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Dr. Juming Tang Receives Innovation and Entrepreneurship Award

WSU Insider  |  March 23, 2018

Tang is the Distinguished Chair of Food Engineering. During his 22 years of research at WSU, he has yielded three U.S. patents and three pending patent applications. The FDA accepted two processes based on Dr. Tang’s technologies, paving the way to replace traditional canning methods. He has authored or co-authored more than 300 peer-reviewed journal articles and three books. His research has appeared in publications including the New York Times, Fortune and Reuters. His awards include the R & D Award from the Institute of Food Technologists and International Food Engineering Award from the American Society of Agriculture and Biological Engineers.

WSU established the Innovation and Entrepreneurship Award in 2018. Dr. Tang is the recipient of the inaugural award. [continue reading]

Source: WSU Faculty Award Recipients, 2017‑2018

WSU Among the Winners

Honey Bee Health Coalition Congratulates Winners of Nutrition Competition

The Honey Bee Health Coalition announced today that it has awarded $40,000 to four innovative projects aimed at improving honey bee nutrition and supporting honey bee and pollinator health. The awards, announced today at the 2018 American Bee Research Conference, are part of the Coalition’s inaugural Bee Nutrition Challenge. [ read full article ]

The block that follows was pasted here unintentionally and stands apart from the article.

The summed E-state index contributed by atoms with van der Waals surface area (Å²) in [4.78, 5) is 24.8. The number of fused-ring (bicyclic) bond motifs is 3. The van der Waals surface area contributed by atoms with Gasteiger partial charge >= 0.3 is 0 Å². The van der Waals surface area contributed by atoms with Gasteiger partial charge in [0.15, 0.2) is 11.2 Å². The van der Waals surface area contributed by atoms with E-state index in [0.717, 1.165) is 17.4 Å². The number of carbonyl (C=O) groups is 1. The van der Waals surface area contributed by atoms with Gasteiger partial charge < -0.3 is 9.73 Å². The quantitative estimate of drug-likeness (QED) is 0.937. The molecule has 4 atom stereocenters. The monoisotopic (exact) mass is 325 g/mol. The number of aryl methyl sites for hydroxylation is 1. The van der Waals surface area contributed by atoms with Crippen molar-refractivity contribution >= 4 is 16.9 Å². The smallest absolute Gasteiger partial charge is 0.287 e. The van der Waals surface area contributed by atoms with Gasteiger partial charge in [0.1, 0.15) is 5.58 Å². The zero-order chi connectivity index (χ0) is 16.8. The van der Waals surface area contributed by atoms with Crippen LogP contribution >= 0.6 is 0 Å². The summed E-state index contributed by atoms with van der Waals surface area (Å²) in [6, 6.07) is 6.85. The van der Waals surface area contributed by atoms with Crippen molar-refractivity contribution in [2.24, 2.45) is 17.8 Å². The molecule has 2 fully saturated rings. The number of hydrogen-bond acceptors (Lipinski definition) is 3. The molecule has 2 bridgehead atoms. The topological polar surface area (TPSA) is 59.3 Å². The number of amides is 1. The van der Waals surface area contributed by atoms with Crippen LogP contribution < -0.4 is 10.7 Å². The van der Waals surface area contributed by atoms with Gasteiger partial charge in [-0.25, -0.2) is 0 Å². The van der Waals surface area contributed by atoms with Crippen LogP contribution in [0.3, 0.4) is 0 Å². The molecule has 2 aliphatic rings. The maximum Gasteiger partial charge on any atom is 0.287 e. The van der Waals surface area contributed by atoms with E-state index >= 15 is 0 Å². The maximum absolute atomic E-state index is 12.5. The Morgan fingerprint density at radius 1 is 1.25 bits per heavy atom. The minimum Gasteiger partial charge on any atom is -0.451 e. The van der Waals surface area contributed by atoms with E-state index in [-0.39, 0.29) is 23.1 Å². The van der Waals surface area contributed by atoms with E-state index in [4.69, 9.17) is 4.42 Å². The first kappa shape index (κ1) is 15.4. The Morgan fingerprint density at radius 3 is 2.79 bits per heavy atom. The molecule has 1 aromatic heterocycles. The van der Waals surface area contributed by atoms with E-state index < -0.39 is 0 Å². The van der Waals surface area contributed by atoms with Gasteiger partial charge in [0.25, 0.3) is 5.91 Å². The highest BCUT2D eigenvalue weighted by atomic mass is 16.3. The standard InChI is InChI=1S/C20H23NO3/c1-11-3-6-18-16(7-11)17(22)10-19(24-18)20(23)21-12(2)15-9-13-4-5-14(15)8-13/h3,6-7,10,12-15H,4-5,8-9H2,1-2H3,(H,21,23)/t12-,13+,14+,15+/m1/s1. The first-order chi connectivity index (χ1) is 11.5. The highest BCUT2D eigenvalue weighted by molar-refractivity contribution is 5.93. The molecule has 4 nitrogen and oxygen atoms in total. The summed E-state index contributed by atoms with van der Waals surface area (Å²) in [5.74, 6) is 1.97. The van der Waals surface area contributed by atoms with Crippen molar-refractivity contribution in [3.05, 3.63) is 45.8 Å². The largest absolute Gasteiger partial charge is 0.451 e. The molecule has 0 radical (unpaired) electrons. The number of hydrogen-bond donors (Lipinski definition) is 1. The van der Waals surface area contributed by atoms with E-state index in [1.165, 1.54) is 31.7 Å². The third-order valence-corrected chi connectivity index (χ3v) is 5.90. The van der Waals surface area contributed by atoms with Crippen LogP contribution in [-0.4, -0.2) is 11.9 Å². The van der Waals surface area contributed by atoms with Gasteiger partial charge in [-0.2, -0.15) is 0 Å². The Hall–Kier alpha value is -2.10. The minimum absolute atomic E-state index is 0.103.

Biofuels Digest Features WSU Jet Fuel Research

January 11, 2018 | BiofuelsDisgest,  Jim Lane

Back in 2016, researchers at Washington State University Tri-Cities landed a National Science Foundation I-Corps grant to explore the market potential of their biojet fuel research. The team had successfully demonstrated a new, water-based process for deconstructing and recovering lignin from biomass and converting it into jet fuel-range hydrocarbons. These could be certified as jet fuel in the future. Lignin, a polymer that makes plants woody and rigid, is a waste product in the biofuels production process.

Bin Yang, WSU Tri-Cities associate professor of biological systems engineering and principal investigator for the grant, holds a patent on the process.

“Our ultimate goal is to demonstrate a flexible catalytic process that selectively converts all the carbon in the lignin into jet fuel-range hydrocarbons at minimal cost,” Yang said at the time. Dr. Yang gave this illuminating update and overview of the technology’s progress and promise at ABLC Next in San Francisco.

[ Read the Digest’s 2018 Multi-slide Guide to jet fuel from biorefinery waste ]

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